Shocking finding! Ancestors of humans survived asteroid strike that killed dinosaurs
A mass extinction srudy provides startling information about our ancestors surviving the asteroid strike 66 million years ago that brought about the extinction of dinosaurs.
There are various studies which show that an asteroid strike on the Earth caused the mass extinction of dinosaurs. While that was a fact, there was a lot of speculation about whether human ancestors were present during the age of dinosaurs or whetherthey came well after the catastrophic event. A recent study has made a shocking suggestion.
According to the study by researchers from University of Bristol in the UK and the University of Fribourg in Switzerland, human ancestors such as dogs, bats, and humans co-existed during the Cretaceous era alongside the dinosaurs.
The fossil studies of mammals show that they existed 66 million years ago. The molecular data shows that the mammals are older than the Cretaceous Paleogene (K-PG), which also proves that dinosaurs and placental mammals co-existed!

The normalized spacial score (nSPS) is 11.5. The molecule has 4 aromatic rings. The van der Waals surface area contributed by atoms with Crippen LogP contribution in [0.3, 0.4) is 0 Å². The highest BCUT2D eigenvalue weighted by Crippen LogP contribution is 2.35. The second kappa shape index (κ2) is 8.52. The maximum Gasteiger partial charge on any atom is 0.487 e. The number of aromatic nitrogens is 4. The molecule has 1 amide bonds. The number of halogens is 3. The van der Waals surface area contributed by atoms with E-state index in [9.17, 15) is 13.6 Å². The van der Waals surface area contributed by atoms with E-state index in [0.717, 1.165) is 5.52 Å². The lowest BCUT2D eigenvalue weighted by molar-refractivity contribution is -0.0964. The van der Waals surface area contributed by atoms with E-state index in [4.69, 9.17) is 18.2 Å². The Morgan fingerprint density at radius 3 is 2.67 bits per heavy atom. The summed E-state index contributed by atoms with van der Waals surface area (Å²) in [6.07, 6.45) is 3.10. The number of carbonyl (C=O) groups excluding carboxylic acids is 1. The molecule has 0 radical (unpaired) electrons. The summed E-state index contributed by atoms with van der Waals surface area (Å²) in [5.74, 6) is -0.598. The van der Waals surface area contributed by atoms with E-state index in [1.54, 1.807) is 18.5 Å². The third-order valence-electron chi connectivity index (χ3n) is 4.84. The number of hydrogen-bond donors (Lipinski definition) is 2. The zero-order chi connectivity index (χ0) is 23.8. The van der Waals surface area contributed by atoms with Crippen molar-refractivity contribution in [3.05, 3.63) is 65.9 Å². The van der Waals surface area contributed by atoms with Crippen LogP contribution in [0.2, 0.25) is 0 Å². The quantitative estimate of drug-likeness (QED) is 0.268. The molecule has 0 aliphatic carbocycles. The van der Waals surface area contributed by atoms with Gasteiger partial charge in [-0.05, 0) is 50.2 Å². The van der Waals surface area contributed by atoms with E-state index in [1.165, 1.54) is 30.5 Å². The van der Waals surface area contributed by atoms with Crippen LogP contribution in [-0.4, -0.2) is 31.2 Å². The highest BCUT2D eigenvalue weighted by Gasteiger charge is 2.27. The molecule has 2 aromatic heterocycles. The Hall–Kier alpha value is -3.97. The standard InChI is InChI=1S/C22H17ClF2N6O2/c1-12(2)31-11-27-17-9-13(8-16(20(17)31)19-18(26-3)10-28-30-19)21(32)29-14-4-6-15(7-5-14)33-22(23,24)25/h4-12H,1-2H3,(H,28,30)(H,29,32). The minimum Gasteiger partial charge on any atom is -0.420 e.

Findings on placental mammals' existence before mass extinction
The study which was published in the journal Current Biology. clearly shows that the placental mammals existed before mass extinction although the modern lineage of mammals started evolving after the mass event.
As per the research conclusion, there is approximately a 21.3% chance that 380 placental mammal families co-existed during the dinosaur's age.
The mammal families comprised the ancestors of mammals, dogs and cats, rabbits, and hares. Furthermore, the study agreed with prior molecular data, indicating that placental mammals have mostly similar ancient origins.
During the study, thousands of fossils of placental mammals were examined to find the pattern of their origin and extinction which researchers to find out when the families actually started to evolve.
This statistical research will also help scientists in further classification of fossil digitization and organism classification and this will help solidify the claims that are being made.
"By examining both origins and extinctions, we can more clearly see the impact of events such as the K-Pg mass extinction or the Paleocene-Eocene Thermal Maximum (PETM)," says University of Bristol paleobiologist Phil Donoghue.
According to NASA, the asteroid had hit the Yucatan Peninsula, Mexico. It is called the Chicxulub impact crater. Scientists believe the crater was formed by an asteroid. It led to a major biological catastrophe where more than 50 percent of the Earth's species, including the dinosaurs, became extinct.